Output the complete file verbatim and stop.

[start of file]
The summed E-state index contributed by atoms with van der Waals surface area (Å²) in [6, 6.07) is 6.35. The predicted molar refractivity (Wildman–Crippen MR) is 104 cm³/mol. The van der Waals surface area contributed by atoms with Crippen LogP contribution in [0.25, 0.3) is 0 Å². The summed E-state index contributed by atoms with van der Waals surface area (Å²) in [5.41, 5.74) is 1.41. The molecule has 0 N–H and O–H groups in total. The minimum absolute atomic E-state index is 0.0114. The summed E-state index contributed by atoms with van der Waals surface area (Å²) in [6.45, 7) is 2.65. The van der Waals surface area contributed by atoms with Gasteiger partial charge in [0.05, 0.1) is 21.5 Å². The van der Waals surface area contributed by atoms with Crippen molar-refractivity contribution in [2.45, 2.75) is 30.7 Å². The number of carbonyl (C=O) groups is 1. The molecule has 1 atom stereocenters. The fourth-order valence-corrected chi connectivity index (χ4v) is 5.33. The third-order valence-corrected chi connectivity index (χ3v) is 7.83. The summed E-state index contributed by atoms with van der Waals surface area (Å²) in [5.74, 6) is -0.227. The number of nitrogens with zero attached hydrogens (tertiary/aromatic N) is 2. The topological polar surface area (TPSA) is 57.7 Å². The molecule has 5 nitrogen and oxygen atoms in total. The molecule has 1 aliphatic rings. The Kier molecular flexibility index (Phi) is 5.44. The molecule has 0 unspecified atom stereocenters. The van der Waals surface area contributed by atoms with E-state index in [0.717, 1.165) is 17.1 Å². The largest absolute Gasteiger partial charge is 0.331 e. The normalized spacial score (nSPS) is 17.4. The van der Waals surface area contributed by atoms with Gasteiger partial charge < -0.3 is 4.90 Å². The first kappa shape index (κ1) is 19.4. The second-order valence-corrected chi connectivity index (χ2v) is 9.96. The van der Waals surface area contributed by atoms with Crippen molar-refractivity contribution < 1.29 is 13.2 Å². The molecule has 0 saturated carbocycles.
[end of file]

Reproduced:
The summed E-state index contributed by atoms with van der Waals surface area (Å²) in [6, 6.07) is 6.35. The predicted molar refractivity (Wildman–Crippen MR) is 104 cm³/mol. The van der Waals surface area contributed by atoms with Crippen LogP contribution in [0.25, 0.3) is 0 Å². The summed E-state index contributed by atoms with van der Waals surface area (Å²) in [5.41, 5.74) is 1.41. The molecule has 0 N–H and O–H groups in total. The minimum absolute atomic E-state index is 0.0114. The summed E-state index contributed by atoms with van der Waals surface area (Å²) in [6.45, 7) is 2.65. The van der Waals surface area contributed by atoms with Gasteiger partial charge in [0.05, 0.1) is 21.5 Å². The van der Waals surface area contributed by atoms with Crippen molar-refractivity contribution in [2.45, 2.75) is 30.7 Å². The number of carbonyl (C=O) groups is 1. The molecule has 1 atom stereocenters. The fourth-order valence-corrected chi connectivity index (χ4v) is 5.33. The third-order valence-corrected chi connectivity index (χ3v) is 7.83. The summed E-state index contributed by atoms with van der Waals surface area (Å²) in [5.74, 6) is -0.227. The number of nitrogens with zero attached hydrogens (tertiary/aromatic N) is 2. The topological polar surface area (TPSA) is 57.7 Å². The molecule has 5 nitrogen and oxygen atoms in total. The molecule has 1 aliphatic rings. The Kier molecular flexibility index (Phi) is 5.44. The molecule has 0 unspecified atom stereocenters. The van der Waals surface area contributed by atoms with E-state index in [0.717, 1.165) is 17.1 Å². The largest absolute Gasteiger partial charge is 0.331 e. The normalized spacial score (nSPS) is 17.4. The van der Waals surface area contributed by atoms with Gasteiger partial charge < -0.3 is 4.90 Å². The first kappa shape index (κ1) is 19.4. The second-order valence-corrected chi connectivity index (χ2v) is 9.96. The van der Waals surface area contributed by atoms with Crippen molar-refractivity contribution < 1.29 is 13.2 Å². The molecule has 0 saturated carbocycles.